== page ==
Artists and Illustrations Included in This Record
Modern statue of Beorhtnoth at Maldon, facing Northey Island, and the causeway from Northey Island. It is still covered by the tides of the Blackwater Estuary for several hours each day (photographs by the author).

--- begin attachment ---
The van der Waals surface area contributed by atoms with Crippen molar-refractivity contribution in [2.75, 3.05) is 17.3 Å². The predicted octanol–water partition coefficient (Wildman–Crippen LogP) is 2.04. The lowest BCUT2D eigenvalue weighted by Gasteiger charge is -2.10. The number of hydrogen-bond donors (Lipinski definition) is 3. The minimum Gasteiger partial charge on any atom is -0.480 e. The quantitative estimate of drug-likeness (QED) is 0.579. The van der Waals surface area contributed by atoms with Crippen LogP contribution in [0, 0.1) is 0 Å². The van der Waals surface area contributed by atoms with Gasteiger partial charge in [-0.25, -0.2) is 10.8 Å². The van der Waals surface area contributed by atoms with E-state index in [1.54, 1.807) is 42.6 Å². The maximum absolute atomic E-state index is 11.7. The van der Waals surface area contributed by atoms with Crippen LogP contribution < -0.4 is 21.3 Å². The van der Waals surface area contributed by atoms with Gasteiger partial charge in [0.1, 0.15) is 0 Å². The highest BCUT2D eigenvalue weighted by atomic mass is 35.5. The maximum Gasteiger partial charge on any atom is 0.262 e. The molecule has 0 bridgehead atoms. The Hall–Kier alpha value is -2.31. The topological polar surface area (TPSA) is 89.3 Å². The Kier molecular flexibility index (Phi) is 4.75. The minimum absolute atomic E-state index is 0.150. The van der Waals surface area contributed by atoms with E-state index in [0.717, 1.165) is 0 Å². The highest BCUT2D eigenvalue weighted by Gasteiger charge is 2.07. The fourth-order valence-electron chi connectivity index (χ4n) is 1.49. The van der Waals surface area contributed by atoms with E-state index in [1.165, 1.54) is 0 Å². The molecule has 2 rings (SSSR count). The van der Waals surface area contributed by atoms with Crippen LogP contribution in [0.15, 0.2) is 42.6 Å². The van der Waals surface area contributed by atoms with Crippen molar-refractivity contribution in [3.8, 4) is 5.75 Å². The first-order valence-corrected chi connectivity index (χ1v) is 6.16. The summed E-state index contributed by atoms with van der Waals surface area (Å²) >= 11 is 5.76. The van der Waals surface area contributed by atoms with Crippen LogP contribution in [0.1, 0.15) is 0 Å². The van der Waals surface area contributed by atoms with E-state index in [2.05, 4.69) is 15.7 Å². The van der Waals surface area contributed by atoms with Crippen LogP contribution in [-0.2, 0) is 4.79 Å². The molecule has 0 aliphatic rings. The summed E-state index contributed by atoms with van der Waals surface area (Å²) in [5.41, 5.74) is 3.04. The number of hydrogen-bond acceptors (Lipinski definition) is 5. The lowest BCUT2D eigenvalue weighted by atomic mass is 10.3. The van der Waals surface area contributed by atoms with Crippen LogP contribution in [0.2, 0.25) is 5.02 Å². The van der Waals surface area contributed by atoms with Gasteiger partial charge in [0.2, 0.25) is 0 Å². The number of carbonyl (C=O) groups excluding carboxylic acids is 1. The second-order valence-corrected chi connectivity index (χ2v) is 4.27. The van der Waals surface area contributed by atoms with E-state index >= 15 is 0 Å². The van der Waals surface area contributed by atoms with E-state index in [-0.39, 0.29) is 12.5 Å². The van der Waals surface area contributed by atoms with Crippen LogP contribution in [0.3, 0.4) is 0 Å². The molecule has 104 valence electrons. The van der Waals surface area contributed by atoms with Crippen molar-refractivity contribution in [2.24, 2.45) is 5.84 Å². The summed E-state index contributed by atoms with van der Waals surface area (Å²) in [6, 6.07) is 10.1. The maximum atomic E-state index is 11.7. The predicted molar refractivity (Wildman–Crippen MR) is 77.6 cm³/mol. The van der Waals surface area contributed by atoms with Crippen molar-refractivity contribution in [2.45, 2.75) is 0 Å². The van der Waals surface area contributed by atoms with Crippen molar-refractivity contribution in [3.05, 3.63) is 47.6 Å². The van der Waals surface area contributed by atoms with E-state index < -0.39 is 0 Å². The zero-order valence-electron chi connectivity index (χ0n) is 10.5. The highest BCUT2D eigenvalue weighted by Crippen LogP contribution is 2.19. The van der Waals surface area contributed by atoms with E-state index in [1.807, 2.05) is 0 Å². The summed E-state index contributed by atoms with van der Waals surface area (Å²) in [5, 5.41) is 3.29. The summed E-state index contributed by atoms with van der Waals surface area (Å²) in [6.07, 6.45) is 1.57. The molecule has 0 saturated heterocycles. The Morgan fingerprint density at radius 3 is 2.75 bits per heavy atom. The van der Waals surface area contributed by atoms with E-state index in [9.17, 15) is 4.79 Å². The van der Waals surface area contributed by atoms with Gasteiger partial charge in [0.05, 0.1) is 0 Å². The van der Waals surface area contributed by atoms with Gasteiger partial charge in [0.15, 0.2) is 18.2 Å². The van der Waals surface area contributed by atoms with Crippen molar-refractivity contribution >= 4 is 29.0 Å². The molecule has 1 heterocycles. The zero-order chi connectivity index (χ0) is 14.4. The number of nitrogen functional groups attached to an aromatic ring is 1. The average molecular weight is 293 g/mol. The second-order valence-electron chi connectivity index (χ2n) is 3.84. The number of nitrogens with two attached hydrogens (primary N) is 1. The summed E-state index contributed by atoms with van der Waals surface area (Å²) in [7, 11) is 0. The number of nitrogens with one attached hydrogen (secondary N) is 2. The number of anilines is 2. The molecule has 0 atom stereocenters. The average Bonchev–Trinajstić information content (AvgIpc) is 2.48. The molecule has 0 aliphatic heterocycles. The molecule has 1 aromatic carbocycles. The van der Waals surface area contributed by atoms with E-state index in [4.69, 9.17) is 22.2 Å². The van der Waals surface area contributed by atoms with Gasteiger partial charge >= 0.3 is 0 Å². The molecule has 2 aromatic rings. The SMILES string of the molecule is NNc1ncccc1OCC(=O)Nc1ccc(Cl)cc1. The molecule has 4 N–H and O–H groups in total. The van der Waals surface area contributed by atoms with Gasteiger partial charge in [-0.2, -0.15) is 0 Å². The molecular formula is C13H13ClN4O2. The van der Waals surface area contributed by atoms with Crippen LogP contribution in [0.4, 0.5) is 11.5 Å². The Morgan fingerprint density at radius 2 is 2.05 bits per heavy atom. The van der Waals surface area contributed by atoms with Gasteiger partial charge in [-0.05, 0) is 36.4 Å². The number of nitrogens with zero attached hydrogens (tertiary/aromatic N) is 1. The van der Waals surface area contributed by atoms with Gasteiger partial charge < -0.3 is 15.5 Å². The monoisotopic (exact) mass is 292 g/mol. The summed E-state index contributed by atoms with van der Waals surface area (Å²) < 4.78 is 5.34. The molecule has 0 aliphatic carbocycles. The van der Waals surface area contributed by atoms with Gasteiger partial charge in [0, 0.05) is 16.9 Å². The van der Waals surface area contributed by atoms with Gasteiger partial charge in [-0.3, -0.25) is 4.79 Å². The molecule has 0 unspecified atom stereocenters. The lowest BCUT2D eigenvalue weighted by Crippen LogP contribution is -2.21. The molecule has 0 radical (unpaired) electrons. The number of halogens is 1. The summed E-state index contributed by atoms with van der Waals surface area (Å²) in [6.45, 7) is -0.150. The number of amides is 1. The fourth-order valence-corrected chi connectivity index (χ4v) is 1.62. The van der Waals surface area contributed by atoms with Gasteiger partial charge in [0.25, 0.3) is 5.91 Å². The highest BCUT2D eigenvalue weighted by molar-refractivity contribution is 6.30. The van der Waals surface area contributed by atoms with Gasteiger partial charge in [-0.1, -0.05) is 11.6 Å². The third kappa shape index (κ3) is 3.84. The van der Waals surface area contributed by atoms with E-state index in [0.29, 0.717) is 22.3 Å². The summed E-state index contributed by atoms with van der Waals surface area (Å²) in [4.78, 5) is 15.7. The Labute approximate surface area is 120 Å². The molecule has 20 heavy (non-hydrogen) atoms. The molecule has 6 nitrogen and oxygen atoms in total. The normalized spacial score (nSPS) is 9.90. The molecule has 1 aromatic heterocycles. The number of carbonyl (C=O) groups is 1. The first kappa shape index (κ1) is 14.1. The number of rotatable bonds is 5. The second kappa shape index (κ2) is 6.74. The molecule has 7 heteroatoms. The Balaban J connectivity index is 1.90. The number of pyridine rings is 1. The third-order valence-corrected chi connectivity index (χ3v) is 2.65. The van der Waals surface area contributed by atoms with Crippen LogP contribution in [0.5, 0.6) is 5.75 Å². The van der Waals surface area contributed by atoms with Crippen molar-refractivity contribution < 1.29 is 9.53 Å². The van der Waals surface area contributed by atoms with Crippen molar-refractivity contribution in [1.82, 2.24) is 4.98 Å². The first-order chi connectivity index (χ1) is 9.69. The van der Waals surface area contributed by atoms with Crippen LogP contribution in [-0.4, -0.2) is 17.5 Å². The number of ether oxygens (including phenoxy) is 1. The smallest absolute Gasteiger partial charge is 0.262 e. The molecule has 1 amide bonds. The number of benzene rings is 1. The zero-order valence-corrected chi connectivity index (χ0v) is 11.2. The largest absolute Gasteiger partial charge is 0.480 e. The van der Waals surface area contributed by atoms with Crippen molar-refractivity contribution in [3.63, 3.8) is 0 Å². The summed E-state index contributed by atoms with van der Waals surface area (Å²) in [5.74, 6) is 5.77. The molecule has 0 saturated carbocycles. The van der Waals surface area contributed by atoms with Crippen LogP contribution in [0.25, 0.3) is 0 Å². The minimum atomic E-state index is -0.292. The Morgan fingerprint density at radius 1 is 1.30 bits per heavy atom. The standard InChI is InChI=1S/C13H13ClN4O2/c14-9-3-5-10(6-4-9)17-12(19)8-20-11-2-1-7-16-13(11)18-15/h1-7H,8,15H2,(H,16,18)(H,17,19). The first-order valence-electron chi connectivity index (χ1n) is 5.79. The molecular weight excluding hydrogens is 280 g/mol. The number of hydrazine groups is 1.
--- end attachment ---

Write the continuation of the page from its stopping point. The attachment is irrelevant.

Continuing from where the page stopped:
Tolkien’s Fall of Arthur has at its heart the theme of ofermod, a theme which appears throughout Tolkien’s criticism and creative work. In his essay “The Homecoming of Beorhtnoth Beorhthelm’s Son,” he argues that the Anglo-Saxon word ofermod in the poem The Battle of Maldon condemns the warband’s leader for an over-reaching pride which places his men in desperate straits. This paper conducts a study of the word and its derivatives in various Anglo-Saxon texts, taking the Microfiche Concordance to Old English as its starting point, and traces Tolkien’s creative use of the theme in both his tales of Middle-earth and his pastiche of “The Battle of Maldon” to establish the patterns of its temptation, attraction, use, and effect in his work before analyzing these same patterns as driving motivations for the characters in The Fall of Arthur.
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